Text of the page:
Our fundraising efforts are very concentrated, more so this year because our annual Halloween party is being restructured as a spring event starting in 2012. James and David Dunning, Kristen’s cousins, now chair the spring event. We’re very proud of the many younger people Kristen knew who have remained an active part of KACF and anticipate that this involvement can be extended into other generations as well.
Our centerpiece event each year is the annual A Night to Remember, which takes place at Drew Nieporent’s wonderful Tribeca Grill in downtown Manhattan. It’s a party, not a sit-down dinner, because…well mainly, because Kristen preferred parties, and so do we. Its elements are elegant and funky-chic, but above all, delicious because Drew also contributes food from the entire Myriad Group of restaurants including Nobu, Corton and Centrico. Our honorary event chairs last year were Greg and Lisa Linn, whose entire family put in great effort with splendid results both economically and socially.
On April 21, 2012, our chairperson will be Alison Oscar. Ali has been one of our most committed volunteers since she began working with Barbara at Jon Landau Management more than a decade ago. The outpatient holiday party in particular owes to her its giant gift bags for the kids and for the entertainers who amuse them. (Ali’s greatest gift, though, may be the loan of her daughter Lexi to serve as the adorable elf in charge of presenting gifts to the kids.) Ali also works wonders in the sports and entertainment world for patients and loved ones, and she’s terrific at maintaining all sorts of connections for us in the medical world, too. In short, she’s one of our favorite people – she’s a favorite of a whole lot of people – and the spark and sparkle of next year’s event will emanate from her. If you’re there, she’ll be easy to find. Just follow your ears to the greatest laugh in the world!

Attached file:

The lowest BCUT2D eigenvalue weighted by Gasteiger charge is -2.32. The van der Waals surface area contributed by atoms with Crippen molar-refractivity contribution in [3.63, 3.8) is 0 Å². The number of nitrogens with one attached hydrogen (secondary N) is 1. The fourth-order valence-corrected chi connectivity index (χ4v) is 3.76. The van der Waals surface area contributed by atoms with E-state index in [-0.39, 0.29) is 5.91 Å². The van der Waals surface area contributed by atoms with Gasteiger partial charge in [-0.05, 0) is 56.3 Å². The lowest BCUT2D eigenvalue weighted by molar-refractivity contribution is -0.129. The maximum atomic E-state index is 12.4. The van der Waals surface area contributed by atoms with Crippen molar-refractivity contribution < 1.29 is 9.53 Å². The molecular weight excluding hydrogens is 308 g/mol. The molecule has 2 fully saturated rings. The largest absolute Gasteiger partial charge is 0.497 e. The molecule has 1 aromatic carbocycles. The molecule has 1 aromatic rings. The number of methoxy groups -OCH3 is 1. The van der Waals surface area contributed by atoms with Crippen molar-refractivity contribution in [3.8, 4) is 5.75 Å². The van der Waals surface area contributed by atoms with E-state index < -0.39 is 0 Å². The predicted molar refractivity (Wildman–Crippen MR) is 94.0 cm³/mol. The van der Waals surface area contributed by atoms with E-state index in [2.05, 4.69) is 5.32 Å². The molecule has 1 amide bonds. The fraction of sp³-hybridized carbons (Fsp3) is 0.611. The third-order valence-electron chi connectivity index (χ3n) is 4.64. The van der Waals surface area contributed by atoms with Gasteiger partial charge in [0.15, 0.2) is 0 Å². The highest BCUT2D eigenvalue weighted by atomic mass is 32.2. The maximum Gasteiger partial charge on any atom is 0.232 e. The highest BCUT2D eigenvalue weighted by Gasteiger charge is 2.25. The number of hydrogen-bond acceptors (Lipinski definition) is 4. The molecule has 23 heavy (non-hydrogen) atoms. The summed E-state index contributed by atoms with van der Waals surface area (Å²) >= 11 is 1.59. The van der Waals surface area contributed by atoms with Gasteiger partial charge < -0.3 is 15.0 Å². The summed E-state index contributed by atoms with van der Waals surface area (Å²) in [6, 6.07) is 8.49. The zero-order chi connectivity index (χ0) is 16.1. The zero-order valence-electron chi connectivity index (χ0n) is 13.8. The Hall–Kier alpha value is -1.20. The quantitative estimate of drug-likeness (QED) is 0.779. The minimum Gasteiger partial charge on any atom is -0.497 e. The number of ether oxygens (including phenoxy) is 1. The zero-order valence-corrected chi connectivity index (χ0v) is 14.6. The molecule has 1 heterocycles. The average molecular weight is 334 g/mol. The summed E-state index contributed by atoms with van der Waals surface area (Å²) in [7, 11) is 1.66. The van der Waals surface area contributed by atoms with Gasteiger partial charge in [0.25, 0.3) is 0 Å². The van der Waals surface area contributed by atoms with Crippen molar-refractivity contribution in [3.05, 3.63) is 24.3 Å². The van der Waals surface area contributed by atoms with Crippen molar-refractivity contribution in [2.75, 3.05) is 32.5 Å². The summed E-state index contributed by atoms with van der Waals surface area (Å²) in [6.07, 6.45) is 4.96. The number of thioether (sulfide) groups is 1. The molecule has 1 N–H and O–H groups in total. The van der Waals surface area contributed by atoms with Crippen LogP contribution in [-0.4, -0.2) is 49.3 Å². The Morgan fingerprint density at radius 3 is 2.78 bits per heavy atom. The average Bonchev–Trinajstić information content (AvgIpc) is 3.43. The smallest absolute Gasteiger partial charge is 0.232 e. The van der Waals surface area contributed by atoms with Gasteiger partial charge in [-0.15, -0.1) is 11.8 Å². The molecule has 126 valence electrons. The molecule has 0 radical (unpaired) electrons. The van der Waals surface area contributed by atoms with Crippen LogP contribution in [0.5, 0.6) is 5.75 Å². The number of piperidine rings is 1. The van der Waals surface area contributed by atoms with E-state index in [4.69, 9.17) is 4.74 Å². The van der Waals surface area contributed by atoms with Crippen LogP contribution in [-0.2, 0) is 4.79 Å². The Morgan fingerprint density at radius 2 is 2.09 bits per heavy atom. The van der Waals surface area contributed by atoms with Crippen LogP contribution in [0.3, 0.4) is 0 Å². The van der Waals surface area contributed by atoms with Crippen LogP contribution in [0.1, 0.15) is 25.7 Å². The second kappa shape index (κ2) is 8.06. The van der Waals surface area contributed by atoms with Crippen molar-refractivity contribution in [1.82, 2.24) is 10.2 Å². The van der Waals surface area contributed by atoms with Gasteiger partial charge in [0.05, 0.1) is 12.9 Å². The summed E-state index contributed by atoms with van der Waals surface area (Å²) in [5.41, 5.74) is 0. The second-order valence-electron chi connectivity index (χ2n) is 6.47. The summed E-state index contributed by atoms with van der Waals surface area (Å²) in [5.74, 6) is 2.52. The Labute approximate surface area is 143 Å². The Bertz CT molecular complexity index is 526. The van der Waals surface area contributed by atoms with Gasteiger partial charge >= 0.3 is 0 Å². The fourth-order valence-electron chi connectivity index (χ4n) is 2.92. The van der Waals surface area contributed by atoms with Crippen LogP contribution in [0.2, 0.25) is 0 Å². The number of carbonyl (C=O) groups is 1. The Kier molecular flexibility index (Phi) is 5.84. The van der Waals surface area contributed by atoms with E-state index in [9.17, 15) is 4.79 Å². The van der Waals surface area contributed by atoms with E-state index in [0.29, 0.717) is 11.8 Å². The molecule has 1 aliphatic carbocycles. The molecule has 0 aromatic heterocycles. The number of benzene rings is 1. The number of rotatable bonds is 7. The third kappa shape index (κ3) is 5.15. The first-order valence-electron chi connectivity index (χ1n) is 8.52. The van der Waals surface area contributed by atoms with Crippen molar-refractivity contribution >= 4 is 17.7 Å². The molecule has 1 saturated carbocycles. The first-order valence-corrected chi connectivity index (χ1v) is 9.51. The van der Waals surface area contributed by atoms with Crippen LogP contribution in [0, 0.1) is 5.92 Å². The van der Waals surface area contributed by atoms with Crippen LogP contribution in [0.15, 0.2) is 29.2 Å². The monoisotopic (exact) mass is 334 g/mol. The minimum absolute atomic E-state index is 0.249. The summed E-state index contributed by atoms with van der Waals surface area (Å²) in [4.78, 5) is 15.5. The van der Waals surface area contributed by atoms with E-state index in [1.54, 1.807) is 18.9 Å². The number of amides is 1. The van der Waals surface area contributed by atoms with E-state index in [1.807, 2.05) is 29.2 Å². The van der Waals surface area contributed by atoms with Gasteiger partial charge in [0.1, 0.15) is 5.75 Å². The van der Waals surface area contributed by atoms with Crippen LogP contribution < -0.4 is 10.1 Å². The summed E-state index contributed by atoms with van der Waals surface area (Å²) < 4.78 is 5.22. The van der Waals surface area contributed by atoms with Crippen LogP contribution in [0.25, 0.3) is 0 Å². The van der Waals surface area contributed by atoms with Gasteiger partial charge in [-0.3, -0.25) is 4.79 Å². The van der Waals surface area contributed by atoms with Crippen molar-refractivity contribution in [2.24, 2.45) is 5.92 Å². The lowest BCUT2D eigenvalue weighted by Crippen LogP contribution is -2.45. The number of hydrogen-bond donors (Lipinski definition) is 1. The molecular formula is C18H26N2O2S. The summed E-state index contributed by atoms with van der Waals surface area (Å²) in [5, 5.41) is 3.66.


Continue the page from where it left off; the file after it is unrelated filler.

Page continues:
This year, above all years, we are especially mindful of laughter and joy accompanying our determination and hard work. Babies carry that gift with them always. It is certainly the essence of Weston’s spirit.
Kristen never lost that spirit and she left us with the challenge of living up to it. We are required to love one another and draw in as many as we can to our embrace. We are responsible for making sure that the money we raise is spent wisely, but money can never be, for a minute, the primary thing we’re about. (It’s high up on the list though.) We are most of all meant to remember that it’s all about the lives of individuals who are fighting what can be the hardest, loneliest battles in our world.
This task is a gift Kristen gave us. It’s also a blessing that we are given by those who read these annual messages and respond in so many ways, not only with contributions. Thank you for honoring Kristen Carr and the work done in her name.